Many greetings from the US, a country with feet, degrees Fahrenheit, pounds and ounces. After our adventures during the last 14 months cycling from Europe to Asia we have now started with the second part of our journey, from San Francisco to Patagonia. In a way it is also the continuation of Sami’s journey two years ago when he started cycling in Alaska down South, but this time we can do it together. First we will explore America for a bit and head East to visit some of the beautiful national parks. We are looking forward to a healthy dose of nature in many variations.

The last 14 months have left us with many lovely memories but our equipment has suffered a bit and therefore it is a good opportunity to be in the States to repair and replace parts of both our camping gear and bicycles. Here it is a bit easier to find parts than in the Asian countries we’ve been to. That is as well the reason why it took us some time before we wrote a new blog post. Another reason was an unfortunate accident when Sami had sunken his bike including the laptop back in Thailand. We had to replace it but fortunately Sami was able to save all the data but it was time-consuming.

…being back in the States many things feel familiar but we also ran into a few surprises. Let’s not get ahead of ourselves…

We were grateful that we were able to spend our first days in San Francisco with our Warmshower hosts Magnus and Jean. Before we landed they had received some packages for us with spare parts and other important items. Thank you very, very much!
The days there were filled with trips around the city trying to locate even more parts and trying to work through the jet lag. San Francisco seems to be a nice city and many big international companies are based in California. This makes it all the more astonishing that countless people are homeless, many of them camping in parks or on sidewalks and begging for money. We are of course aware that in some countries along our route in Asia many people are extremely poor, most likely more so than in the States, but never we have seen a contrast so visible and stark than here with all the Western wealth around us.

After some rest we started our trip in America with cycling up to Yosemite National Park which lays a few days of cycling to the East. On the way we planned to pick up a cheap SIM card and had it preordered to a shop which we would pass by on the way since it didn’t seem to work to buy this particular one straight from the shop…
…Hence began our SIM card disaster…
After two days of cycling we reached said store which should have had our order ready for pick-up. We were informed that it had not arrived yet and would even take another week which was way too long for us to wait around for. We then had to do the cancellation ourselves on the phone, apparently it was not possible for the employees to do that… After some back and forth we settled on a different SIM card they had in store and were assured repeatedly that this one would work just fine.
It had gotten late in the meantime and we still had at least an hour to cycle to leave the urban area of the city behind us and to hopefully find a spot to set up camp. It did not seem possible to find a spot and in the end we plucked up courage and asked a couple working in their garden if they knew of a place to camp in the area. After a short consultation with her husband Dave Tracy invited us to set up our tent in their yard. When the SIM card still didn’t work the following day they offered us to drive us back into town. We gratefully accepted but it took more than two hours to sort the issue out in the store and when we were finally done it was already quite late to cycle on. It has never been that difficult to find a cheap SIM card that works properly…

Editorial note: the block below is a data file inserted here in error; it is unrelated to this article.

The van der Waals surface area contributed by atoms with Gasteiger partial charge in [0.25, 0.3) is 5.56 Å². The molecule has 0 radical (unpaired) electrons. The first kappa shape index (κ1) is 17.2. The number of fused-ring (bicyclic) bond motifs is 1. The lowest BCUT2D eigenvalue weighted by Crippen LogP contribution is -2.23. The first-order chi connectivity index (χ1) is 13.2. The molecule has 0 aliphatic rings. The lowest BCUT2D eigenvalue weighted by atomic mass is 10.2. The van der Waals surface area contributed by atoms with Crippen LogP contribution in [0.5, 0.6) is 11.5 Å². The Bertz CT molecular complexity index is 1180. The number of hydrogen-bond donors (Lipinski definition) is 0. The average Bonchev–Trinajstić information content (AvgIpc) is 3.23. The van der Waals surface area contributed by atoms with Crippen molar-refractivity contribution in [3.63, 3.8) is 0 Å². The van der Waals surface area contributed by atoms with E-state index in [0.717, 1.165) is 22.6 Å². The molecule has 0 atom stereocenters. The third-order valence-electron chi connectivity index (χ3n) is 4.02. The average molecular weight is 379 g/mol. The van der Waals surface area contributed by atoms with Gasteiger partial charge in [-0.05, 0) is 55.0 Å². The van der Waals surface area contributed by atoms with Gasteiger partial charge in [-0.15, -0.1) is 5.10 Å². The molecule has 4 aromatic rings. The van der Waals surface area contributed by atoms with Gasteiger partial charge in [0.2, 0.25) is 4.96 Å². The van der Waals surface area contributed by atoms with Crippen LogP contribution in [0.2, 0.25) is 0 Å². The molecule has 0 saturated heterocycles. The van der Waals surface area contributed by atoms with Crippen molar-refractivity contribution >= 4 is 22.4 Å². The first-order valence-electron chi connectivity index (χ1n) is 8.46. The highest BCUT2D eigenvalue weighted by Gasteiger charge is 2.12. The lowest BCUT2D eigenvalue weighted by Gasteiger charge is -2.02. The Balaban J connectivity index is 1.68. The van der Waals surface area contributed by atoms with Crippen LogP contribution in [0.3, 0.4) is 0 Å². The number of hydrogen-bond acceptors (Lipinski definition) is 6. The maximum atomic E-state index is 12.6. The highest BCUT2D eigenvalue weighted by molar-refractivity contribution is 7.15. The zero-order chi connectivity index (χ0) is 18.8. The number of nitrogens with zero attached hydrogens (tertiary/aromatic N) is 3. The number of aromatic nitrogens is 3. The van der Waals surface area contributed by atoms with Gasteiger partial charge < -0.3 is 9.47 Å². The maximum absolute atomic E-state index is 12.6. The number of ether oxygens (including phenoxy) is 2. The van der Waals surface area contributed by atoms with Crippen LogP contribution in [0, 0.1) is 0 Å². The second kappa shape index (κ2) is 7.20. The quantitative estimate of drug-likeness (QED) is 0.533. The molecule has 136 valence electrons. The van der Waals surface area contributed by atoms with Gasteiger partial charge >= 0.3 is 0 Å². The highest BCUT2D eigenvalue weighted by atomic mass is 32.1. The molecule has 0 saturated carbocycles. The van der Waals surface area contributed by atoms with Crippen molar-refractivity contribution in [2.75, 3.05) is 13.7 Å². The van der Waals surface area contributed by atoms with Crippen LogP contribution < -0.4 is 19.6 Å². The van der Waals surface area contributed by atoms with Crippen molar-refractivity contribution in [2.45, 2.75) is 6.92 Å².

…The big benefit of this whole mess was that we got the chance to stay a second night with Tracy and Dave and enjoyed spending more time with each other and having hot dogs and BBQ and meeting some of the fun relatives.

A few days and quite some difference in altitude later we reached our first destination, the Yosemite National Park and were therefore for the first time in a long while back in the mountains. We were told that the bears here are smarter and more daring than in other places and that they even manage to break into cars in order to find food. For us that meant to be careful and to store everything in safe places.
Above all though we were delighted to snatch a campsite for 3 nights in Yosemite Valley. Campgrounds within the national park are usually booked out a year in advance but the ranger at the park entrance searched the entire system for us and managed to spot a cancellation. Because of that we had the time for a day hike and didn’t have to rush through. We hiked the Panorama Trail up to Glacier Point to have a fantastic view of the Half Dome and strongly recommend this route as it passes by a few wonderful waterfalls and offers views of impressive peaks.
The rest of the time we spent cycling slowly through the park. Towards the end we spent another day at the Toulumne Meadows before we did the final climb up Tioga Pass at just below 10.000 feet (3.000m) which was both the highest point of our route through the park but also of our whole journey to date (we had reached the higher Thorung-La Pass in Nepal on foot).

It is wonderful to now be able once again to communicate with everybody around us. Many people encouraged us and asked us where we came from and where we were heading to. We’ve noticed and were a bit amused by the fact that to many Americans it is more inconceivable that we would ride all the way from San Francisco to Texas than our previous journey from Europe to Asia. Many people don’t seem to be able to judge the distances. Luckily we had the chance to explore this part of the world ourselves and for sure it deepened our understanding for it.

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